Maine School Administrative District 75 school board members are weighing changes to school bus stops and routes to comply with current transportation policy. Darcie Moore / The Times Record

TOPSHAM — Maine School Administrative District 75’s transportation committee is eyeing school bus route changes for elementary school children that have some parents worried about their children’s safety.

The district’s transportation committee is proposing several changes to its bus routes and stops to fall in line with district policy that hasn’t been in practice.

Under the proposal, kindergartners could be expected to walk up to about five-tenths of a mile to a bus stop, the same distance as other elementary students. Under current policy, kindergartners have a maximum walk of up to about three-tenths of a mile. Most of the changes affect bus routes in Topsham, where four of the districts seven schools are located.

The changes also mean more elementary-age students would have to walk to school or wait at bus stops along more heavily traveled roads.

That worries local daycare provider Karen Raymond, who provides before- and after-school care at her home on Barrows Drive just less than a half-mile from Woodside Elementary School.

“We don’t have sidewalks that go to the school completely,” she said.

Under the proposal, no bus would pick up students on Barrows Drive — where Woodside Elementary is located — or the nearby Barbara, Carolyn, Highland or Wilson streets or on Bickford, Chad, Hanson, Patricia and Williams drives or Western Avenue.

Tracey Dearborn of Topsham lives on Old Tavern Road off Route 24. The bus would no longer travel down her road, instead stopping at a main road, Middlesex Road, where the speed limit is 45 mph near a blind corner with no sidewalks.

Her two children, in second and third grade, have special needs and can be impulsive, not always pay attention to their surroundings.

“These are 6-, 7-, 8-, 9- and 10-year-olds,” she said. “They can’t be left home alone but they’re going to stand at a bus stop most likely alone.”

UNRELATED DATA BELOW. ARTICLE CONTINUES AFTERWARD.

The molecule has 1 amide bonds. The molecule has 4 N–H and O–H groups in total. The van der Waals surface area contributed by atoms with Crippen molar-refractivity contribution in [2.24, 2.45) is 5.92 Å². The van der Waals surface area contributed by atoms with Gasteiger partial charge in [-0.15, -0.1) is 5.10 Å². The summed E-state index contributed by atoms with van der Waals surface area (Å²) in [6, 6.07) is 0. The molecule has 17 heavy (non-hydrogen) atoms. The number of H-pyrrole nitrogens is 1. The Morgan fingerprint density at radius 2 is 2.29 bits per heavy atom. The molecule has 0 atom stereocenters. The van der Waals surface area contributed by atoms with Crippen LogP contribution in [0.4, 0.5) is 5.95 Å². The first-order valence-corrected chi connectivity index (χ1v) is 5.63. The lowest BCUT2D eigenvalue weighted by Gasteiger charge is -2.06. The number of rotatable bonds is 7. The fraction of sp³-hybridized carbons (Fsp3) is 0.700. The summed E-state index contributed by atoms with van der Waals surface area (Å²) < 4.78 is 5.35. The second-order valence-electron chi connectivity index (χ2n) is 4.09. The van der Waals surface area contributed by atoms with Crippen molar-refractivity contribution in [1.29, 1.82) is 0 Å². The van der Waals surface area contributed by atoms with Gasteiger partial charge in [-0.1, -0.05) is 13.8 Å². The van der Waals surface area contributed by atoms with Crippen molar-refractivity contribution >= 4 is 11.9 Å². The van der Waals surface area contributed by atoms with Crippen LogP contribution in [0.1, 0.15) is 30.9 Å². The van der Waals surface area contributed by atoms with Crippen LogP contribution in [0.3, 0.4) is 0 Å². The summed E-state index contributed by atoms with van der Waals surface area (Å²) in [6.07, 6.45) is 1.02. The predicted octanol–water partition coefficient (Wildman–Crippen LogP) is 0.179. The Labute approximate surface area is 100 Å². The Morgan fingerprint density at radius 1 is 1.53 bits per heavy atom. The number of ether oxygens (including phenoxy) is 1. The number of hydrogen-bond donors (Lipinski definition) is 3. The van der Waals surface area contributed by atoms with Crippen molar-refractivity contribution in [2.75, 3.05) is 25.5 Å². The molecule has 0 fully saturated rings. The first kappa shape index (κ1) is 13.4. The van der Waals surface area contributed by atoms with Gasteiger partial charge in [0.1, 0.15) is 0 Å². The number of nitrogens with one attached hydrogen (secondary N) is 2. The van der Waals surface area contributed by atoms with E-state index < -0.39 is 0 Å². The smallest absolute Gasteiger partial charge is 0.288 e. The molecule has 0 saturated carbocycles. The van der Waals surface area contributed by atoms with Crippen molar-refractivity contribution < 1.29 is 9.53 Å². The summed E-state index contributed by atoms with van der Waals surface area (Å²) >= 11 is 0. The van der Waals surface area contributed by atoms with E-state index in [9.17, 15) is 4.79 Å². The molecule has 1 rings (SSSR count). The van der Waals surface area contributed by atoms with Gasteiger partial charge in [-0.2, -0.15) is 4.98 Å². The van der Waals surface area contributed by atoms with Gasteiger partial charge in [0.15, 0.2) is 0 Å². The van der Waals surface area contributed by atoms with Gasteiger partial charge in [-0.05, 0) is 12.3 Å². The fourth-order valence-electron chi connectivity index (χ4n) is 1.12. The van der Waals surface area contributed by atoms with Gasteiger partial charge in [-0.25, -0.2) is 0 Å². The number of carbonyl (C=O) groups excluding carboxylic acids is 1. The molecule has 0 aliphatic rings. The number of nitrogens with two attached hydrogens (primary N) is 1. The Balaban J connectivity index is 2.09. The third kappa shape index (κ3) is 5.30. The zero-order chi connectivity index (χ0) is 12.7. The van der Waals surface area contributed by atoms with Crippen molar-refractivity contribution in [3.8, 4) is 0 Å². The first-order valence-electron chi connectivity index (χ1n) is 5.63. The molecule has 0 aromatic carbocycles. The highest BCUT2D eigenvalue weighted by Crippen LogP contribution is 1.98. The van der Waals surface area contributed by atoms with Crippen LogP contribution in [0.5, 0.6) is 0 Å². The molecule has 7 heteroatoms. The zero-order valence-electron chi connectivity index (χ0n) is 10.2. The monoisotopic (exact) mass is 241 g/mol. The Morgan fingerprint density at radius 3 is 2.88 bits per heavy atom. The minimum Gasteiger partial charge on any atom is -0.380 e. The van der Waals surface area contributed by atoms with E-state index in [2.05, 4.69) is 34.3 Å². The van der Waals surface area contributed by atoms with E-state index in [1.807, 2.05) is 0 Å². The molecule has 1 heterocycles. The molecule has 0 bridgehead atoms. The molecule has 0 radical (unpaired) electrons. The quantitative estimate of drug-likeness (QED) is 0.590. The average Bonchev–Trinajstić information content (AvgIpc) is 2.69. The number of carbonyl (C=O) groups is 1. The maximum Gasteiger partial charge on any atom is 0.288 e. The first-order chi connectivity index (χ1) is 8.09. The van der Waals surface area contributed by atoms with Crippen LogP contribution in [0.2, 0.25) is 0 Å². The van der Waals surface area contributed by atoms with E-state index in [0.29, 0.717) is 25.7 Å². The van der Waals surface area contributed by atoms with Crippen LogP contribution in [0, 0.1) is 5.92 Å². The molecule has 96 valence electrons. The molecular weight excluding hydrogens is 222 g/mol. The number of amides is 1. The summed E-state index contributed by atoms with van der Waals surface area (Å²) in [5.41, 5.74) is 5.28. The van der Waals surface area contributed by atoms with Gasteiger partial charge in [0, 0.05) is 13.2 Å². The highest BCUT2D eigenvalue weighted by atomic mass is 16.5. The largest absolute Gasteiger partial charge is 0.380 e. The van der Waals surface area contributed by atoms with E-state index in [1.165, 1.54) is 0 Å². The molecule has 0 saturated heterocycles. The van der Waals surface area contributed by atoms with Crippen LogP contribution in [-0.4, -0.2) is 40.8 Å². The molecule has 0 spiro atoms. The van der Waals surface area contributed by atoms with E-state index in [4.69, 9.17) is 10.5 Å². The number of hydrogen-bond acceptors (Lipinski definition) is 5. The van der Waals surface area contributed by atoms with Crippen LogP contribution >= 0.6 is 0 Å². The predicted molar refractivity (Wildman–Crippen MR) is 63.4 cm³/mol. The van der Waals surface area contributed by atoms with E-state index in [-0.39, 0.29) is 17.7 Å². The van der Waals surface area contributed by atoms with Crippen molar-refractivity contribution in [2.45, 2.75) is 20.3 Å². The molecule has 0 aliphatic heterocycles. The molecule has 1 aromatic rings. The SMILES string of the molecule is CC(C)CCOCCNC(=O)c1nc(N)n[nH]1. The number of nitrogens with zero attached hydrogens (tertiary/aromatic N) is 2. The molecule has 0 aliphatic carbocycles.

Superintendent Shawn Chabot said the changes in routes are being proposed after parents two years ago sought an exemption to the policy because they had been allowed for others.

“If we’re going to have a policy, in my mind, we should follow it,” Chabot said. “If we’re not going to follow it or our practice is different than our policy, then we should change our policy.”

The transportation committee, in a recent report, stated it has worked to improve consistency and fairness in transportation services and policies, as well as to reduce the length of bus runs and the number of bus runs “in light of both budget concerns and the shortage of bus drivers.”

Chabot stressed that the transportation director will always have the authority to change bus routes for safety reasons.

“You’re making significant changes that is probably going to create a slight uproar in the community and I think you need to drive those (routes) before you make those decisions,” said Alison Hawkes, a school board member from Harpswell, at a recent meeting. “It’s very important to me as a parent and other parents … it’s not budget, it’s not if you have enough bus drivers. It’s safety, period.”

A forum on the changes is slated for Feb. 11 at 6:30 p.m. at Woodside Elementary School in Topsham.


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